This annual report was talked about around 20 years ago in The Tightwad Gazette So it is ‘nothing new under the sun.’ I’m sure the numbers for 18 years worth of food, shelter, commuting costs and what have you look just as frightening but the media doesn’t try to tell people to avoid those things.
I agree. My first thought when I hears this report was “how much does it cost for a person to care for herself over a 18 year period.” I am not sure I understand the purpose of putting a number on what it costs to raise a child.
The media’s not telling people to avoid having children. The USDA is just providing estimates to help people plan. These numbers are also used to help determine foster care and child support payments.
But it does discourage young couples:(
We have raised 9 children on 1 income for the past 37 years. It took some sacrifices like no Disney vacations but we had fun more cheaply. We homeschooled so got to spend quantity time with our children. Our children worked to put themselves through college with no financial aid from the government. It can be done!
I will say that, while I had always scoffed at all those studies, there’s more merit to them than I thought. We bought a bigger house knowing that we have three kids so far (bigger than the two bedroom just he and I would have gotten, and where we bought, houses are crazy expensive). We have all three kids in the same car my husband had since college, but when we need a new one, it might be a larger one than just he and I would get, because we can never drive a single extra person with us as it stands. Plus, I don’t work, and I would if I didn’t have kids; I don’t know if they count that, but it is a “cost” for us. Babies are cheap (for us – I stay home, breastfeed, and use cloth diapers), but they keep getting pricier the older they get 🙂
In practice though, I really think these studies only function as anti-kid scare tactics. It sounds like a big number all at once, but people don’t usually compare that to all their income over the next 17 years. Plus, it varies widely from family to family, I’m sure.
I was just reading a book entitled The Tightwad Gazette ( a very good read, btw). It had an article on this same thing, but from 1993. At that time the same group said it would cost $334,600 to raise a second child from birth to age 18. Among other interesting ideas, the author of this article actually detailed how they came to this number. Anyone with an ounce of common sense could raise a child for less than what the government says is “average”. No wonder our government is a mess.
My mom taught me as a little girl…
If you don’t have anything nice to say then don’t say anything at all!
Heather @ My Mothermode says
The fact is that a lot of us are working very hard to raise our children for less than what the government estimates. Breastfeeding, cloth diapers, mending, crafting, staying home, and other practices make it work. If I worked outside the home while raising children, I would have spent most of my income on daycare, gas, convenience foods, and perhaps a more extravagant home and vacations.
My state food stamp allotment for a family of 5 is $750/month. I can not imagine spending anywhere close to that for groceries in a month! In addition to couponing, my family is growing, preserving, and cooking staple foods in a way that is foreign to a lot of people. I think it would be awesome to see the government teach these ‘original’ ways of living.
I think these numbers can scare any couple away that is considering building a family.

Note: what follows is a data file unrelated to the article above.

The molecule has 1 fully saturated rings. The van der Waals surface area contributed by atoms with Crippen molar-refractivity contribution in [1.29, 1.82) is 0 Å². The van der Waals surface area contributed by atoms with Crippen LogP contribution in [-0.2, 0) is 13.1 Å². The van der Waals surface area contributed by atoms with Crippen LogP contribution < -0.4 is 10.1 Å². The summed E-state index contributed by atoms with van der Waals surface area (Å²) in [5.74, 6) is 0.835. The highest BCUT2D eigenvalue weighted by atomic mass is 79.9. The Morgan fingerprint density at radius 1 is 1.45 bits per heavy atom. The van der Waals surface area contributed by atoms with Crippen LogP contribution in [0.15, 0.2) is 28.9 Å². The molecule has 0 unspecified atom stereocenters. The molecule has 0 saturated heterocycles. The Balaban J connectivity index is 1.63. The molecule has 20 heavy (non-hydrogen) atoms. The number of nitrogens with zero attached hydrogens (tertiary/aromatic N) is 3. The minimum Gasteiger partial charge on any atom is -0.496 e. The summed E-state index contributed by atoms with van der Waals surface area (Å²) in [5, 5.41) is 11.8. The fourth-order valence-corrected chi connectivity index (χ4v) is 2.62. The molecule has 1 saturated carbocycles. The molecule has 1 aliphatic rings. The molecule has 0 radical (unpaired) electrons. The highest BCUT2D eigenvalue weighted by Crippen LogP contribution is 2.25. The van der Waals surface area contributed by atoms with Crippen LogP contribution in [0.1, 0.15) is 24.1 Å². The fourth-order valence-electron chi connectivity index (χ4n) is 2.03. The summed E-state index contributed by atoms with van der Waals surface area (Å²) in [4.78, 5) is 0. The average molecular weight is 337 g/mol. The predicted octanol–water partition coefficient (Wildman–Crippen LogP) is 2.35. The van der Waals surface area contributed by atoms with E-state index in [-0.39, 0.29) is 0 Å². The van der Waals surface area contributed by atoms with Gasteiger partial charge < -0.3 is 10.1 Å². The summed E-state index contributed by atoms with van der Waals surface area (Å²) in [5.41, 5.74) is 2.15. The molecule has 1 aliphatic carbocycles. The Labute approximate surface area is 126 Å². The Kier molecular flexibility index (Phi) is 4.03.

The rewards of being a parent out ways the cost!!!
We are expecting earth baby #1 (miscarried our first), and I hope this isn’t true! We will be cloth diapering, I stay home, and we use essential oils as our first line for health care, and we will homeschool, so hopefully those changes will help it cost less. We buy used and accept hand-me-downs, we buy food from Aldi and local co-ops…but I can’t imagine spending that much per child!
I agree with Amanda, we do all the same things with three kids, essential oils, homeschool, hand-me-downs…. I don’t think it costs anywhere near that!!
Don’t worry- it’s not that expensive!
Crystal @ Serving Joyfully says
Definitely not that much. I think most things in life can be as expensive or frugal as you want to make it.
However, I’d be interested in hearing about how they figured the numbers. For example, with housing–hubby and I would live somewhere regardless of the children. We lived in a 3 bedroom place even before we had kids, so I’m not sure how much of our housing expenses would really be fair to assess as being “child-raising expenses.”
Yeah, I had the same thought! I’m sure if you attribute the housing/clothing/food costs to every child, those numbers would be realistic, but my parents raised/are raising 6 kids. So we all live in the same house and have hand-me-downed since forever (and buy them second hand to start with!). And we home school, and any curriculum that could be hand-me-downed, was. That *may* be the average, but I’m pretty sure that’s not what it cost/costs my parents. You also have to consider, there are the people that live like no one else (in the very little sense) and the people that live like no one else (in the extravagant sense) and those in between. Those of us that got into “techy” stuff, bought it ourselves. I know families where each kid gets their own laptop, ipad, and iphone all paid for by their parents.
But if you pay your child an allowance of $5 every week from birth to 17, that *is* nearly $5000. And in my opinion, that’s a conservative amount!
Amanda Beringer says
That’s a pretty scary number…especially since I’m raising twins! I don’t know if that’s what it costs for my family as we’re pretty thrifty, but day care alone costs about $15,000 per year for my 3-year old twins. That’s down from almost $18,000 a year when they were infants! Day care is our biggest expense for the kids….everything else we save money where we can!